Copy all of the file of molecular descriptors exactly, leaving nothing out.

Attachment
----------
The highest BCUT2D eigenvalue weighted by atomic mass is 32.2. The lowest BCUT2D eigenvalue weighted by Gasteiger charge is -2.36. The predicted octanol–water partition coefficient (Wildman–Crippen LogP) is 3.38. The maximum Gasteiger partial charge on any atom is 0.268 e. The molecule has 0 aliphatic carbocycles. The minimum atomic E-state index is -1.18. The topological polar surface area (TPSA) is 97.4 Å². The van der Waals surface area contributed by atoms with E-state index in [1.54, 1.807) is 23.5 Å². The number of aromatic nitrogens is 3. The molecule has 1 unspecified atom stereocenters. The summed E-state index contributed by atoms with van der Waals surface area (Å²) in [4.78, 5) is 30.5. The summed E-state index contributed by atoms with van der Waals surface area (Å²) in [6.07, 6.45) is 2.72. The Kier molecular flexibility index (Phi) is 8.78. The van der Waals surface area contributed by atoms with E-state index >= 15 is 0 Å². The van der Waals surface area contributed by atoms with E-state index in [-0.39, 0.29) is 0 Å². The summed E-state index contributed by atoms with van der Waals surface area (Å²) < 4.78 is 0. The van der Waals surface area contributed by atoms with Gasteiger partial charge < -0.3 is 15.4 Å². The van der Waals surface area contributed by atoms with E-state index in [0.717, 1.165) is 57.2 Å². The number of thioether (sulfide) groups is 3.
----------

The highest BCUT2D eigenvalue weighted by atomic mass is 32.2. The lowest BCUT2D eigenvalue weighted by Gasteiger charge is -2.36. The predicted octanol–water partition coefficient (Wildman–Crippen LogP) is 3.38. The maximum Gasteiger partial charge on any atom is 0.268 e. The molecule has 0 aliphatic carbocycles. The minimum atomic E-state index is -1.18. The topological polar surface area (TPSA) is 97.4 Å². The van der Waals surface area contributed by atoms with E-state index in [1.54, 1.807) is 23.5 Å². The number of aromatic nitrogens is 3. The molecule has 1 unspecified atom stereocenters. The summed E-state index contributed by atoms with van der Waals surface area (Å²) in [4.78, 5) is 30.5. The summed E-state index contributed by atoms with van der Waals surface area (Å²) in [6.07, 6.45) is 2.72. The Kier molecular flexibility index (Phi) is 8.78. The van der Waals surface area contributed by atoms with E-state index >= 15 is 0 Å². The van der Waals surface area contributed by atoms with E-state index in [-0.39, 0.29) is 0 Å². The summed E-state index contributed by atoms with van der Waals surface area (Å²) < 4.78 is 0. The van der Waals surface area contributed by atoms with Gasteiger partial charge < -0.3 is 15.4 Å². The van der Waals surface area contributed by atoms with E-state index in [0.717, 1.165) is 57.2 Å². The number of thioether (sulfide) groups is 3.